In 2004, 10 workers were killed in a steel factory outside Delhi when the scrap metal they were melting down in the furnace caused a blast. The consignment was later thought to have included war scrap from Iran.
This led to the government considering a complete ban on the use of scrap metals from war zones in this trade, but four years on, the law is yet to be implemented. In June this year, two boys were injured in an industrial estate in Tamil Nadu when they were handling old cartridges while looking for metal in a scrap pile. The authorities seized the bags of ammunition
The scrap prices for iron and steel have doubled in less than a year, as rising world metals prices stoke demand for scrap. That is proving to be big business for Indian companies who specialise in melting down everything from used cars to unused missiles. A substantial amount of the scrap comes from war zones such as Iraq and Afghanistan.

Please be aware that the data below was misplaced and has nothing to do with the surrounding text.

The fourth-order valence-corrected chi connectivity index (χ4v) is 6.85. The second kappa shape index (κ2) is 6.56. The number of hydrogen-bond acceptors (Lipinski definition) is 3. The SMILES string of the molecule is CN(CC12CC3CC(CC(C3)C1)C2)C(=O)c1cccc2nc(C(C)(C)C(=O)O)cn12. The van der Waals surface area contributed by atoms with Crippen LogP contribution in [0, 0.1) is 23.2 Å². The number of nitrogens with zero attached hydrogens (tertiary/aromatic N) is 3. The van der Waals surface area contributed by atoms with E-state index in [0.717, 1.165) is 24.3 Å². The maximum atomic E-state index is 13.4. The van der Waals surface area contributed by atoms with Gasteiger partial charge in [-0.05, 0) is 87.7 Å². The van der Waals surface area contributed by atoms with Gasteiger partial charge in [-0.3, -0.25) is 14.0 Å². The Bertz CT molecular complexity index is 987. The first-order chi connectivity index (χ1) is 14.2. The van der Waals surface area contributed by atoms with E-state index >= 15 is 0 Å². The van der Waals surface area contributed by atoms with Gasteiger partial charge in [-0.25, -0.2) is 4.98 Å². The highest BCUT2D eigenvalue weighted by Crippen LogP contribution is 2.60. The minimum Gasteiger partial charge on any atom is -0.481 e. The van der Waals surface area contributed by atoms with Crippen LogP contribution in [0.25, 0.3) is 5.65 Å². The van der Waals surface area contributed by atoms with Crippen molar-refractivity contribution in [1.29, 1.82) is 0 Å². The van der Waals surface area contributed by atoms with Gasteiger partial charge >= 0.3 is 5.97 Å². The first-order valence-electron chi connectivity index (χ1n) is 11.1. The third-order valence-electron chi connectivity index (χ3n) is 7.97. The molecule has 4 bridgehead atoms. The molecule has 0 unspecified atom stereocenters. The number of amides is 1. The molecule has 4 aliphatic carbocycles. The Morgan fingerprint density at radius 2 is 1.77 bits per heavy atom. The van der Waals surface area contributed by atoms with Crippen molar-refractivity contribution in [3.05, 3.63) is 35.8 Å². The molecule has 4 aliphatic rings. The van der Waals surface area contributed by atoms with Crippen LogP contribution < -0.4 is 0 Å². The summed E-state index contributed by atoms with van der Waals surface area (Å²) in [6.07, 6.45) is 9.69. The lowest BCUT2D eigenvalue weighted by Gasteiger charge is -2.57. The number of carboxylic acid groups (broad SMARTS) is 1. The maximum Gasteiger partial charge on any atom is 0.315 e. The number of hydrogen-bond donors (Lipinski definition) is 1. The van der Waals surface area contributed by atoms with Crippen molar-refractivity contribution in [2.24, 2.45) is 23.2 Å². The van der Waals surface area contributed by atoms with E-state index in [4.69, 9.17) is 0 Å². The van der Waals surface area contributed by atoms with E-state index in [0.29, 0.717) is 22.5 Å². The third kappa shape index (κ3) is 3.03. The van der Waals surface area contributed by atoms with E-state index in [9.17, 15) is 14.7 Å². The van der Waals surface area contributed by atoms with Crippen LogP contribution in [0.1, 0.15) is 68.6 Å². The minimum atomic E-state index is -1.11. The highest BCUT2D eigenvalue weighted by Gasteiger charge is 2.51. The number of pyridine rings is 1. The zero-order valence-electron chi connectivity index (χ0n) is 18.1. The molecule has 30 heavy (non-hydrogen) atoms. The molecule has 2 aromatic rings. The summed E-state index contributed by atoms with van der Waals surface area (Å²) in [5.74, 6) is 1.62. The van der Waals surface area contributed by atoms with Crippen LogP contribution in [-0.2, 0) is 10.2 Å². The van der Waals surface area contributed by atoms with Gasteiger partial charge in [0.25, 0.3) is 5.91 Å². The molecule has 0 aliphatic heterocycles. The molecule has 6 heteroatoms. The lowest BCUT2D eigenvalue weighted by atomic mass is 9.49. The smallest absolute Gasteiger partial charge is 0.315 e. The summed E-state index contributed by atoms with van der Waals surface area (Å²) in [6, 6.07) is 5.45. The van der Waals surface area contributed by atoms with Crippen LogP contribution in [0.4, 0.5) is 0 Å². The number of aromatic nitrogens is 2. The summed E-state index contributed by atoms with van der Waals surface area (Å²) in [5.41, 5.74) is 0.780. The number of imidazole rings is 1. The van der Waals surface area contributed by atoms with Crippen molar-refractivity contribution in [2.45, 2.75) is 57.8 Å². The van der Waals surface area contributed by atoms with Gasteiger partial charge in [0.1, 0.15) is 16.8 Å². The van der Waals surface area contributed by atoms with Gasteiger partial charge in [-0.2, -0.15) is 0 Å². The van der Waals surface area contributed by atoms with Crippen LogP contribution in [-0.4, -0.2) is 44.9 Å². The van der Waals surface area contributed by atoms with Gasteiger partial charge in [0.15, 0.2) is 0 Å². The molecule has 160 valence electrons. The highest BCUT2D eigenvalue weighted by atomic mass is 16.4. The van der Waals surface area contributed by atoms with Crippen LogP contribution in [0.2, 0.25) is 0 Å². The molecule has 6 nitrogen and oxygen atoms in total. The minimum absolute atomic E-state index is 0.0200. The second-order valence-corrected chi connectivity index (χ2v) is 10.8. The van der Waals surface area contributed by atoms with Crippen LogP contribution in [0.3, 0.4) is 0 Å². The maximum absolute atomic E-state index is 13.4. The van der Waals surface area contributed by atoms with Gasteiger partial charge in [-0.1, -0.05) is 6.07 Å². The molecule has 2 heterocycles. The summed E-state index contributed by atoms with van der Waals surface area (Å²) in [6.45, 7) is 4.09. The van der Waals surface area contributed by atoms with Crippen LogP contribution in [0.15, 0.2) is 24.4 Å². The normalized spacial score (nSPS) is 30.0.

War scrap is cheaper because most developed countries have banned imports from war zones while others have stringent rules for import . Currently, Indian government rules state that any non-shredded scrap metal imported from a war zone has to have a pre-shipment certificate of inspection. But critics say that these regulations can easily be flouted by unscrupulous traders who ship the consignments to other countries and then re-ship them to India.
This changes the port of origin and the consignment is not checked as thoroughly as it should be.